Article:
Money, parenting and happiness: A comparative and historical perspective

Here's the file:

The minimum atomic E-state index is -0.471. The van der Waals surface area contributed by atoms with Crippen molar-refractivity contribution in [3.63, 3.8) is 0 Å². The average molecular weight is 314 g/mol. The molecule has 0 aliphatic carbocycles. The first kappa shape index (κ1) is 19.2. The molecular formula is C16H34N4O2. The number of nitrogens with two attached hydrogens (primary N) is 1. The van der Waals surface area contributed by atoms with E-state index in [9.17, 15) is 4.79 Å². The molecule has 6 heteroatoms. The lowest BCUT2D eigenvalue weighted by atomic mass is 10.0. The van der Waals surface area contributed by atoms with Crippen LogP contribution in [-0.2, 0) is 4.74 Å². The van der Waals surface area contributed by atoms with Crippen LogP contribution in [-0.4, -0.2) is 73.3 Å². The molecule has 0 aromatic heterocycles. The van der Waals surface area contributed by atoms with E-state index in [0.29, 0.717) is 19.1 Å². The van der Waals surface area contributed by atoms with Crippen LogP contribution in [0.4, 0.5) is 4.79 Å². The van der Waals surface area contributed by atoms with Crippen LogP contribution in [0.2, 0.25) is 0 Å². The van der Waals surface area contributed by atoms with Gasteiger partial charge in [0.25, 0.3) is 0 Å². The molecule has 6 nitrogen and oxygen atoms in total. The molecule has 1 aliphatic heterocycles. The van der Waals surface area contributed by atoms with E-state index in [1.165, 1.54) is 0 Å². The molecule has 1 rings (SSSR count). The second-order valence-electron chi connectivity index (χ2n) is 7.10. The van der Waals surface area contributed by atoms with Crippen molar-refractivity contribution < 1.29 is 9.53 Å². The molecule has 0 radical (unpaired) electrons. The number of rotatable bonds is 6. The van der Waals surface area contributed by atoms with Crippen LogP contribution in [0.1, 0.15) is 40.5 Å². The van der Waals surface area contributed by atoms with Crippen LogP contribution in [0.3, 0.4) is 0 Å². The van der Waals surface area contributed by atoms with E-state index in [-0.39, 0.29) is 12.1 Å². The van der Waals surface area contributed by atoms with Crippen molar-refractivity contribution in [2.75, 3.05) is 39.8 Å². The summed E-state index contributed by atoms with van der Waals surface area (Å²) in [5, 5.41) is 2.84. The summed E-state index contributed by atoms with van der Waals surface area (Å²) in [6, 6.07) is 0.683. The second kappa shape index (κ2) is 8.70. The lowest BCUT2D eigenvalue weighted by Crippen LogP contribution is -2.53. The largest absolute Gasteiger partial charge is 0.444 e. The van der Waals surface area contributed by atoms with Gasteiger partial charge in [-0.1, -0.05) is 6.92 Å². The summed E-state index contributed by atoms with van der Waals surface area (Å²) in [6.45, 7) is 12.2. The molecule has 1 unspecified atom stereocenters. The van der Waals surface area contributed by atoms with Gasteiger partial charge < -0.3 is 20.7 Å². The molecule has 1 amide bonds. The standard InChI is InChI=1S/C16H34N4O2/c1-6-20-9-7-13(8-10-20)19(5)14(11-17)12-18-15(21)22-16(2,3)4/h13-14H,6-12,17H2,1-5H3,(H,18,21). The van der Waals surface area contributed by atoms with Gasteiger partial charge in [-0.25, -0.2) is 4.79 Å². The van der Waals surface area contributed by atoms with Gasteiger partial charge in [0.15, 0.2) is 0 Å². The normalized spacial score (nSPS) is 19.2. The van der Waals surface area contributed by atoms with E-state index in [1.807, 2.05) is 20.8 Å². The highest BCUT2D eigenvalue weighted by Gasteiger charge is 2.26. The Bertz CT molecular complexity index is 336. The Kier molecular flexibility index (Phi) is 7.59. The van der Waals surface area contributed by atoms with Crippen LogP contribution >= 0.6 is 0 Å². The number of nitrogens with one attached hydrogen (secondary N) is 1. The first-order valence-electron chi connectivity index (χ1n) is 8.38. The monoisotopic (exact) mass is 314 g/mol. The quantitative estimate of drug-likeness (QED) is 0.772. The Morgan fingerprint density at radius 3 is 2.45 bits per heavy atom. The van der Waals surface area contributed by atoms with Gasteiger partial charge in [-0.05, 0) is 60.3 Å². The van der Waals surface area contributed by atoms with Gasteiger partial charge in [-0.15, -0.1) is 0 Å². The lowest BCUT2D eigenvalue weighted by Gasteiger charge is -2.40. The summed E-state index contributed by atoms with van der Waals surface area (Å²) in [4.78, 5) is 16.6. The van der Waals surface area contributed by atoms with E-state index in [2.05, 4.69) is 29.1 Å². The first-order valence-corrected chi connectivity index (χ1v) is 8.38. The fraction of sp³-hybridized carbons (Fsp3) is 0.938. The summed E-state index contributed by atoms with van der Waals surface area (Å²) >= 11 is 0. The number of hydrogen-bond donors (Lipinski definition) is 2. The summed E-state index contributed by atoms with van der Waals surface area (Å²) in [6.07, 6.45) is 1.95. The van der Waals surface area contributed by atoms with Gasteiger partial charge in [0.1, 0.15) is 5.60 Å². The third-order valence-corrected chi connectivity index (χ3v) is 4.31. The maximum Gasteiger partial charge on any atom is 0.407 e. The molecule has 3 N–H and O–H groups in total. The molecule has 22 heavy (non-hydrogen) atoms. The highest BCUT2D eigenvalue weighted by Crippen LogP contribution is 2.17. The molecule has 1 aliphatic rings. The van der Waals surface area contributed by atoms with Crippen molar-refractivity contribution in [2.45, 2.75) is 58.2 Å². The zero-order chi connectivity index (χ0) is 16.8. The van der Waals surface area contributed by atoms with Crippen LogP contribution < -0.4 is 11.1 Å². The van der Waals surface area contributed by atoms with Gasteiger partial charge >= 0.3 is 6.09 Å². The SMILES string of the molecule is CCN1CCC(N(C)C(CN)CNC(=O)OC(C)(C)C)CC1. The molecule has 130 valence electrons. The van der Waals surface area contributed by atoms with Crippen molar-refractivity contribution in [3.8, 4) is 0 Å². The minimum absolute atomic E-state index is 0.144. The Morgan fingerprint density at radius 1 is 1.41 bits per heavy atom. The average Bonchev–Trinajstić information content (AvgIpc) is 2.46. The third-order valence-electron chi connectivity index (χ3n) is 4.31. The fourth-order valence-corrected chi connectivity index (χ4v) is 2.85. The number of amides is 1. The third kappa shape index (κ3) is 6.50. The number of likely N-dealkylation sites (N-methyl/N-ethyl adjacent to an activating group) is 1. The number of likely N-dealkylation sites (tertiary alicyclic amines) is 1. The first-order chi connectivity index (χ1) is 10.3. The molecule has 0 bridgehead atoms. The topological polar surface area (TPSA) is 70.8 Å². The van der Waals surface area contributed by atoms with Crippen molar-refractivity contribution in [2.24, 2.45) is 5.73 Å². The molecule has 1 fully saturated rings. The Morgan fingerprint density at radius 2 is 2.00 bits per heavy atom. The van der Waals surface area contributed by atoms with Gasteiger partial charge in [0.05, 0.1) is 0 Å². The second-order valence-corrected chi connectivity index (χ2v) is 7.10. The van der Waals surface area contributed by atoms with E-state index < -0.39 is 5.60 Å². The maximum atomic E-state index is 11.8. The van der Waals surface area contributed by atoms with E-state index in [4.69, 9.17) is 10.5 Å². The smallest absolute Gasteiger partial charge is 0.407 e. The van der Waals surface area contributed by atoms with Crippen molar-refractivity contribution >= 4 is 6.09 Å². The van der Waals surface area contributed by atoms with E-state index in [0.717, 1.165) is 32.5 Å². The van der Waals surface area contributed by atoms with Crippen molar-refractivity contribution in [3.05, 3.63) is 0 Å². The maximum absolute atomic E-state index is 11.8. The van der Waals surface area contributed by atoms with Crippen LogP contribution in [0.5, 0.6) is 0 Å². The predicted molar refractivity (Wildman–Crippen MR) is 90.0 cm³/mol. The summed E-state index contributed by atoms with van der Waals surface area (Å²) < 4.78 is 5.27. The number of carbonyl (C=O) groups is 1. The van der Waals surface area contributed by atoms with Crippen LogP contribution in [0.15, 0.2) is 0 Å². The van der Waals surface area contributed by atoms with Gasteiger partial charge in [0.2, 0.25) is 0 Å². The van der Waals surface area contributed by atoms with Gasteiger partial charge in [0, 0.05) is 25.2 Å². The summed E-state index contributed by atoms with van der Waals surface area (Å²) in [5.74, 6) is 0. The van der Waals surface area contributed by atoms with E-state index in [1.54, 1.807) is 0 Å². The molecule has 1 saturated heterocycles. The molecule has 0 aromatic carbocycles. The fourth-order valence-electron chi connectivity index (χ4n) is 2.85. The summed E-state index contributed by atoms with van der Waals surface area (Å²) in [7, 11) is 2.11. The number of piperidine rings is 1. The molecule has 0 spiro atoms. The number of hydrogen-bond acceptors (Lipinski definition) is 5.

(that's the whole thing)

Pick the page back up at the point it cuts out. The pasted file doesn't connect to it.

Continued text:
Money and parenting are two key factors that can bring considerable joy or misery to our daily lives. Empirical studies have shown that while money is generally associated with greater happiness, having small kids can actually be a source of unhappiness, especially for women. In this session, two experts – a sociologist and an economist – explore the intricate relationship between money, parenting and happiness, from a comparative and historical perspective. Professor Ono will present international evidence of marriage, parenting and happiness. Generally, marriage has a positive effect, and parenting has a negative effect on happiness, but there are some exceptions. For example in Scandinavia, the negative effect of parenting disappears, owing largely to the extensive social insurance and institutionalized family support. Another consistent pattern found around the world is that the negative effect of parenting is stronger among women than for men. Professor Ono will also discuss some features of marriage, parenting and happiness that are unique to Japan. Professor Doepke will apply the tools of economic analysis to explain the relationship between love, money and parenting, and how we raise our kids. Loving parents want their kids to be happy and do well, but how to accomplish this is shaped by the economic environment. In countries with high economic inequality such as the United States, parents push hard to ensure their children have a path to security and success. In less unequal nations such as Sweden, the stakes in parenting are less high, and parents can relax and grant more independence to their children. Professor Doepke will also show how the trend towards intensive parenting in many countries puts social mobility and equality of opportunity at risk, and discuss policy options for counteracting this trend.
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